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Islamabad has reported three more Omicron cases, taking the total number to 20, Aaj News reported on Wednesday.

The capital had reported its first case on December 25. In a tweet, the district health officer (DHO) Dr Zaeem Zia had said that the case was detected in a 47-year-old male, adding that he was working in Islamabad and had travelled to Karachi for work-related purposes.

“The patient had no history of travelling abroad”, he added.

He said the variant was confirmed as Omicron following its gene-sequencing, adding that 10 contacts of the patient were traced and subsequently isolated/ quarantined.

Islamabad reports first Omicron case

“Amid the looming threats of Omicron variant, our health teams are prepared to respond as they did in previous waves/ variants, diligently,” he added.

On Tuesday, the NIH has said that so far, 75 Omicron cases have been confirmed in Pakistan. In its report, the NIH said that Karachi has the highest number of confirmed Omicron cases, 33, followed by Islamabad, 17, and Lahore 13.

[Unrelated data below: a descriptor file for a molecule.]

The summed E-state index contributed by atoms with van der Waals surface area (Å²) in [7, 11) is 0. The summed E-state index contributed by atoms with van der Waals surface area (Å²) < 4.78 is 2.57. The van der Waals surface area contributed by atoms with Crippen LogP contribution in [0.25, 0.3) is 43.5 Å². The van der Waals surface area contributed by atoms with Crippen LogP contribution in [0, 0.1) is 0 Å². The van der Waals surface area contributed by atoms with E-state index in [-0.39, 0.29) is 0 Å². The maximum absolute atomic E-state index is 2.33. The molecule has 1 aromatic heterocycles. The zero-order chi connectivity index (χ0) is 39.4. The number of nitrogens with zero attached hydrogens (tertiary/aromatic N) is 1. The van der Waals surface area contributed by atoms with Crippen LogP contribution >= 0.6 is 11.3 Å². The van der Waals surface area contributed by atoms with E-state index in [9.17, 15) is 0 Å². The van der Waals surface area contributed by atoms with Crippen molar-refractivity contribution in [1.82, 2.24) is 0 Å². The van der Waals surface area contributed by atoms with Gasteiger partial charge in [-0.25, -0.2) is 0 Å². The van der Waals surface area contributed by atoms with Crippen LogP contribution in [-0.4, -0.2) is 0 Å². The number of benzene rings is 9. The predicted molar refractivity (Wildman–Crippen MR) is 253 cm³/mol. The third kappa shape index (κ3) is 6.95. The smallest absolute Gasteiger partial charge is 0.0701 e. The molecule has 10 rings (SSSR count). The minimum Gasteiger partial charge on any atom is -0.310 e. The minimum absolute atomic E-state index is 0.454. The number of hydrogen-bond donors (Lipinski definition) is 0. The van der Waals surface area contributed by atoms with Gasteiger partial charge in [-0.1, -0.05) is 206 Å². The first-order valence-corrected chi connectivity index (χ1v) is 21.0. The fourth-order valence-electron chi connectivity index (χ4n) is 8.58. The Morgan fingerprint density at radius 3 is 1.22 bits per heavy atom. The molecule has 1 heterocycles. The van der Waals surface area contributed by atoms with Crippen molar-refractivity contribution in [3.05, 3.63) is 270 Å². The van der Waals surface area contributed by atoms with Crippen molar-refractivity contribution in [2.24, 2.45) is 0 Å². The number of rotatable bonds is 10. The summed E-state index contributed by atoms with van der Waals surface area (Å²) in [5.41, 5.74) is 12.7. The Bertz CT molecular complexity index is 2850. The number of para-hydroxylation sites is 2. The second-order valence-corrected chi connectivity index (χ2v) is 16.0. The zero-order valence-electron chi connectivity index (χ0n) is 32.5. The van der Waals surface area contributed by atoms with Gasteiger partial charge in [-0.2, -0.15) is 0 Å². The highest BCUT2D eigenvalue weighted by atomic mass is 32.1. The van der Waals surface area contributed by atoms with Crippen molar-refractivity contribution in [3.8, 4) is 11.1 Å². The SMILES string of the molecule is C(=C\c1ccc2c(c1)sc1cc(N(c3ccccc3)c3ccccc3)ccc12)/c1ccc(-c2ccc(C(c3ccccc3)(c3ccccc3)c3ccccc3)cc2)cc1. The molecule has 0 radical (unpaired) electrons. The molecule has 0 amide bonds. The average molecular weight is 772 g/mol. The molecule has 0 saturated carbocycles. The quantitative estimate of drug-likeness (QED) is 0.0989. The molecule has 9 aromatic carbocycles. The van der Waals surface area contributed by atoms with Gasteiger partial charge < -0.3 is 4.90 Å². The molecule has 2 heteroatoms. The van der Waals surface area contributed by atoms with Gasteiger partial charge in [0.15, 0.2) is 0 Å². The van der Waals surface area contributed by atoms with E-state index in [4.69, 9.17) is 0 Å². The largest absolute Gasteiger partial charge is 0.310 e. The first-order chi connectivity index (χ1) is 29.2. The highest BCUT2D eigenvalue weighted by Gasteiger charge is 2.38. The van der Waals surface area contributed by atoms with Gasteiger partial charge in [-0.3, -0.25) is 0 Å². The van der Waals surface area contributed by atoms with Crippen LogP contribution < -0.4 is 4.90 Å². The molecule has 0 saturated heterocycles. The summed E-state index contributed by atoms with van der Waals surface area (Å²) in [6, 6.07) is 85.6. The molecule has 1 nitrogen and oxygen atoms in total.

Meanwhile, cases have also been reported in Balochistan's Kalat district.

The report mentioned that only 12 of the confirmed patients had international travel history. The authorities have started tracing their contacts. Meanwhile, patients have been quarantined at their homes.

75 Omicron cases reported in Pakistan so far: NIH

“Vaccination and SOPs (standard operating procedures) continue to be our best defence against Covid-19 despite the mutations being reported. All government-approved Covid-19 vaccines available in Pakistan remain highly effective at preventing severe disease and hospitalisation," the statement said.

Meanwhile, as per NCOC data, 348 Covid-19 cases and six deaths were reported across the country over the past 24 hours. The national positivity rate was recorded at 0.87%, while there are 636 critical patients.

Omicron risk remains 'very high': WHO

In a statement on Wednesday, World Health Organization said that the risk posed by the Omicron variant is still "very high".

Omicron is behind rapid virus spikes in several countries, including those where it has already overtaken the previously-dominant Delta variant, WHO said in its Covid-19 weekly epidemiological update.

"The overall risk related to the new variant of concern Omicron remains very high," the UN health agency said.